Photography Degree Zero (1996-2018) names her large format Polaroid 20 X 24 lens-based art, which she began using in 1983 under the Polaroid Artist Support Program. Struck by Light (1992-2018) finds her parallel practice in the darkroom with the camera-less photogram, a process from the dawn of the medium, discovered in the 19th century by William Henry Fox Talbot, both photogram and the phrase drawing with light continue today. Her experimental investigations into abstraction and minimalism, partnered with her innovative concepts and iconoclastic art making, often use bold colors to create new forms. Color and light is the link between her two practices; light, photography’s indexical, is used a lot or a little or none at all; its absence or zero.
Pictus & Writ (2008-2018) finds the artist’s tradition of writing on other artists. Sol LeWitt: A Wall Drawing Retrospective at MASS MoCA, with Yale University Press, published the book Sol LeWitt:100 Views with 100 new essays; Color Me Real is Ellen Carey’s contribution. Her Man Ray essay on her discovery of his “hidden” signature in his black and white photograph (1935) titled Space Writings (Self-Portrait) sees an edited version At Play with Man Ray published in Aperture. On her own work In Hamlet’s Shadow, published in The Polaroid Years: Instant Photography and Experimentation exhibit/book/tour (2012-13); Mary-Kay Lombino, Curator, Lehman Loeb Art Center, Vassar College.
Ellen Carey’s work has been the subject of 55 one-person exhibitions in museums, alternative spaces, uni-versity, college and commercial galleries (1978-2018) – highlights: Dings, Shadows and Pulls, Amon Carter Museum of American Art (ACMAA); Photography Degree ZeroMatrix#153 Wadsworth Athene-um Museum of Art; Mourning Wall Real Art Ways; femme brut(e) Lyman Allyn Art Museum; Struck by Light Saint Joseph University; Ellen Carey: SurveyICP/NY; upcoming retrospective titled Struck by Light: The Experimental Photography of Ellen Carey, Burchfield – Penney Art Center (BPAC), received funding (30K) from Andy Warhol Foundation for the Visual Arts (NY, NY) for 2020.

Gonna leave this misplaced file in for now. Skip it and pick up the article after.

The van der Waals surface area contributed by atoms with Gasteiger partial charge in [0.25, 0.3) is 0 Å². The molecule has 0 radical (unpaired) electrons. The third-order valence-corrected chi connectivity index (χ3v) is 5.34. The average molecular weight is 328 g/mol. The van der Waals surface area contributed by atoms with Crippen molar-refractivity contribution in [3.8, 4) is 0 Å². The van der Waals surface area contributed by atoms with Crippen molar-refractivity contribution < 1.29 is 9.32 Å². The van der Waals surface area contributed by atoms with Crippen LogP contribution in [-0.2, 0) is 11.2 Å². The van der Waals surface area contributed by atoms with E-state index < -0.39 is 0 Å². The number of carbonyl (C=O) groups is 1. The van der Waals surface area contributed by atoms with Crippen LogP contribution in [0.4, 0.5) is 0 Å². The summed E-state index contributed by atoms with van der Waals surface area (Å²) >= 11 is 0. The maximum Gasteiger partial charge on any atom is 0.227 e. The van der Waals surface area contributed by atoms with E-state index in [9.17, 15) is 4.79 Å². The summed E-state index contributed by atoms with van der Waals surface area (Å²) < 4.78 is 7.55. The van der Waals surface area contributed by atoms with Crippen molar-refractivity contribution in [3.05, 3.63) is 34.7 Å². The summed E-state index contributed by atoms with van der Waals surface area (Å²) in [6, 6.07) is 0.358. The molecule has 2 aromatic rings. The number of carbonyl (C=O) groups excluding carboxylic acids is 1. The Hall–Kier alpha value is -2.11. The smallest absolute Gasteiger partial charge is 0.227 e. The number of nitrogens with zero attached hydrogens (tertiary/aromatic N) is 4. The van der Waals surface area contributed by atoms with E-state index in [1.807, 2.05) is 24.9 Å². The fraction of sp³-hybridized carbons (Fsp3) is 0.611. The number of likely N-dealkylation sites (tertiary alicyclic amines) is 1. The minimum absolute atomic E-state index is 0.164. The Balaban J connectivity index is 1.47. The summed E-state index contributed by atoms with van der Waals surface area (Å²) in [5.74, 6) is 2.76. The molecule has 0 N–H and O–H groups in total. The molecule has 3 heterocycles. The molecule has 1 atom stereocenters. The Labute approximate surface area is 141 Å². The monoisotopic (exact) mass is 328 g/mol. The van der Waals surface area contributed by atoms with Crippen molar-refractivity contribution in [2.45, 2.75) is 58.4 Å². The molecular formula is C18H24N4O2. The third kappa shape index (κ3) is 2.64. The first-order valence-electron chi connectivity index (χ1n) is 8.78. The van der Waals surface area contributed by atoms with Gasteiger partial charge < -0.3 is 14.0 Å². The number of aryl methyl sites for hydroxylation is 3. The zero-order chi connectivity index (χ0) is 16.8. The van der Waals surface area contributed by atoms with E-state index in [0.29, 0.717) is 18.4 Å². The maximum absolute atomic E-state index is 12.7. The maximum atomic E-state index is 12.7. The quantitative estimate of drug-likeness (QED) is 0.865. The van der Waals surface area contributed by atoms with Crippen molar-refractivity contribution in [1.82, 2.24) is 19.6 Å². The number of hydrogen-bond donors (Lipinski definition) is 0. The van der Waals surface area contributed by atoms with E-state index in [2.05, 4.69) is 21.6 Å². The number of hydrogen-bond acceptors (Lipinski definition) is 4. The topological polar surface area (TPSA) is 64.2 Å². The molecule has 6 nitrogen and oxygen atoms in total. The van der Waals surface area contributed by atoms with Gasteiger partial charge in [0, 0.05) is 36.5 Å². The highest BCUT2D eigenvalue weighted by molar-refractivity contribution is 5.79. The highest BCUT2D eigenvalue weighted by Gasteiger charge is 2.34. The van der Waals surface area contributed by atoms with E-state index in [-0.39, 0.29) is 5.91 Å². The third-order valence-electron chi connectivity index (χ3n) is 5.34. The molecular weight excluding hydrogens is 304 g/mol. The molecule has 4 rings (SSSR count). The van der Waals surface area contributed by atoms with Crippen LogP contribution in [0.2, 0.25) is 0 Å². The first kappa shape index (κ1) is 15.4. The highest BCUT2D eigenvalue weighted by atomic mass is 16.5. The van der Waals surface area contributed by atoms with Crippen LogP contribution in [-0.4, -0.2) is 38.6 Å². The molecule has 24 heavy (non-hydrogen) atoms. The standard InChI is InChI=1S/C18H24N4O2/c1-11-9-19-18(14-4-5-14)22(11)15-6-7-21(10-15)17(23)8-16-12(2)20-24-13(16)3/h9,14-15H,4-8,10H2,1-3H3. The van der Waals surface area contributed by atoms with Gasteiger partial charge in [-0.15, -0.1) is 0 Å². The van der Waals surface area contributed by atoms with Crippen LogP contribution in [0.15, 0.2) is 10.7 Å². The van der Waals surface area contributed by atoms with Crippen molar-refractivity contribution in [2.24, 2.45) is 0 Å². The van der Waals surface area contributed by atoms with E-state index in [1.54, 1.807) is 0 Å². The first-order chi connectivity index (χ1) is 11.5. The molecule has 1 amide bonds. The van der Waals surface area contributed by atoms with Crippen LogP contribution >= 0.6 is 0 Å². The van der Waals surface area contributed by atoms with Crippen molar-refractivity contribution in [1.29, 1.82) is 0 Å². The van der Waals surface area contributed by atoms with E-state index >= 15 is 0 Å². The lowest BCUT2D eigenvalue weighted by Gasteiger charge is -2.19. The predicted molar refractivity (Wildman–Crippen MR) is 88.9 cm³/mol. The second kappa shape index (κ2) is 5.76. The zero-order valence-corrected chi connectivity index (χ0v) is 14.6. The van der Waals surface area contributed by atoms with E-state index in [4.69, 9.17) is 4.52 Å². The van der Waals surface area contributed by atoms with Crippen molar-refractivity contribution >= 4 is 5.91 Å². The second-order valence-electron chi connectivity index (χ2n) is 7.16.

Her work seen in hundreds of group exhibitions (1974-2020) in museums, alternative spaces, university and college galleries, non-profits and commercial venues; highlighted in permanent collections of over 60 photography and art museums: The Albright-Knox Art Gallery (AKAG), The Amon Carter Museum of American Art (ACMAA), George Eastman Museum (GEM), Museum at the Chicago Art Institute, Fogg Museum at Harvard University, Los Angeles County Museum of Art (LACMA), Metropolitan Museum of Art, New Britain Museum of American Art (NBMAA), Norton Museum of Art, Smithsonian American Art Museum (SAAM), Whitney Museum of American Art, Wadsworth Atheneum Museum of Art, Yale Uni-versity Art Gallery while corporate collections include: Banana Republic and JP Morgan Chase Collection; noted private include: The LeWitt Foundation and Sir Elton John Collection. Exhibitions, solo and group, include: books, catalogues, brochures, artist talks, reviews, lectures etc: www.ellencareyphotography.com.
Exhibit juror Rita Lombardi is currently the Visiting Assistant Professor of Photography at the University of Connecticut and resides in Providence, Rhode Island. She received her MFA from The University of Connecticut and her BFA from Massachusetts College of Art and Design.
She has been the recipient of grants and scholarships, including the Innovative Teaching grant from the Wellin Museum, travel grants from the University of Connecticut and the Massachusetts College of Art and Design, was the recipient of the John Renna Arts Scholarship, National Endowment for the Arts. She was an artist-in-residence at the School of Visual Arts in NY and at the Wadsworth Atheneum Museum of Art in Hartford, CT.
Her work has been in solo exhibits at the Munson Williams Proctor Art Museum, the Cogar Gallery, the Spirol Gallery, and the Dirt Palace as well as group shows in museums and galleries nationally; Los Angeles, New York, Boston, Louisville, and throughout New England.
She has been published in both print and online publications, including F-Stop Magazine, The Curated Fridge, Afield Magazine, Redivider Literary Journal, and Blank Canvas Magazine. Her photographs can be found in private and public collections and is represented in the Boston Drawing Project flat files.